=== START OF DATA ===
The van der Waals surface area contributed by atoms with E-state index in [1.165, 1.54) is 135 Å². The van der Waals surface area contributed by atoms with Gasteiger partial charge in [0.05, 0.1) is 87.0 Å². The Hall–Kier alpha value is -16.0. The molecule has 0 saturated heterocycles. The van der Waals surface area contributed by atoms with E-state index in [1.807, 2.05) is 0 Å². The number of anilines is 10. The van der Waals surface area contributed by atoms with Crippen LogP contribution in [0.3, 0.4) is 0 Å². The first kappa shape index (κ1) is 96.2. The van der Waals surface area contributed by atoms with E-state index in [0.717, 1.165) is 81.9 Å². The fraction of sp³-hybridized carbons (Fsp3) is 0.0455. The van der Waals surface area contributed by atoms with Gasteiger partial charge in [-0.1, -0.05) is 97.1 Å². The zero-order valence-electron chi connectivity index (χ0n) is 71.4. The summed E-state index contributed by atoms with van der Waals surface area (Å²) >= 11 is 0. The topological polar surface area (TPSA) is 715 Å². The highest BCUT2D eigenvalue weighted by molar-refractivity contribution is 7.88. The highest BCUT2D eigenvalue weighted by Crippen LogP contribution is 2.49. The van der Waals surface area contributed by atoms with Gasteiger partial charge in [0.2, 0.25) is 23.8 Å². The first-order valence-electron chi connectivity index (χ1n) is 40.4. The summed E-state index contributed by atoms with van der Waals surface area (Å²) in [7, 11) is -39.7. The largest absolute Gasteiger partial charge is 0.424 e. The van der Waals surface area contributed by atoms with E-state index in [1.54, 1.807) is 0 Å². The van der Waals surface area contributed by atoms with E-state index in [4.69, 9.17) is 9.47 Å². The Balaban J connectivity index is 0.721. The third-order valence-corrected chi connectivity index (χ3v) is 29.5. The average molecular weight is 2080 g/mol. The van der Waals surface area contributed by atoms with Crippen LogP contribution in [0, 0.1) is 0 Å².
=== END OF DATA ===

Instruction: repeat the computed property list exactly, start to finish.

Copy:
The van der Waals surface area contributed by atoms with E-state index in [1.165, 1.54) is 135 Å². The van der Waals surface area contributed by atoms with Gasteiger partial charge in [0.05, 0.1) is 87.0 Å². The Hall–Kier alpha value is -16.0. The molecule has 0 saturated heterocycles. The van der Waals surface area contributed by atoms with E-state index in [1.807, 2.05) is 0 Å². The number of anilines is 10. The van der Waals surface area contributed by atoms with Crippen LogP contribution in [0.3, 0.4) is 0 Å². The first kappa shape index (κ1) is 96.2. The van der Waals surface area contributed by atoms with E-state index in [0.717, 1.165) is 81.9 Å². The fraction of sp³-hybridized carbons (Fsp3) is 0.0455. The van der Waals surface area contributed by atoms with Gasteiger partial charge in [-0.1, -0.05) is 97.1 Å². The zero-order valence-electron chi connectivity index (χ0n) is 71.4. The summed E-state index contributed by atoms with van der Waals surface area (Å²) >= 11 is 0. The topological polar surface area (TPSA) is 715 Å². The highest BCUT2D eigenvalue weighted by molar-refractivity contribution is 7.88. The highest BCUT2D eigenvalue weighted by Crippen LogP contribution is 2.49. The van der Waals surface area contributed by atoms with Gasteiger partial charge in [0.2, 0.25) is 23.8 Å². The first-order valence-electron chi connectivity index (χ1n) is 40.4. The summed E-state index contributed by atoms with van der Waals surface area (Å²) in [7, 11) is -39.7. The largest absolute Gasteiger partial charge is 0.424 e. The van der Waals surface area contributed by atoms with E-state index in [1.54, 1.807) is 0 Å². The van der Waals surface area contributed by atoms with E-state index in [4.69, 9.17) is 9.47 Å². The Balaban J connectivity index is 0.721. The third-order valence-corrected chi connectivity index (χ3v) is 29.5. The average molecular weight is 2080 g/mol. The van der Waals surface area contributed by atoms with Crippen LogP contribution in [0, 0.1) is 0 Å².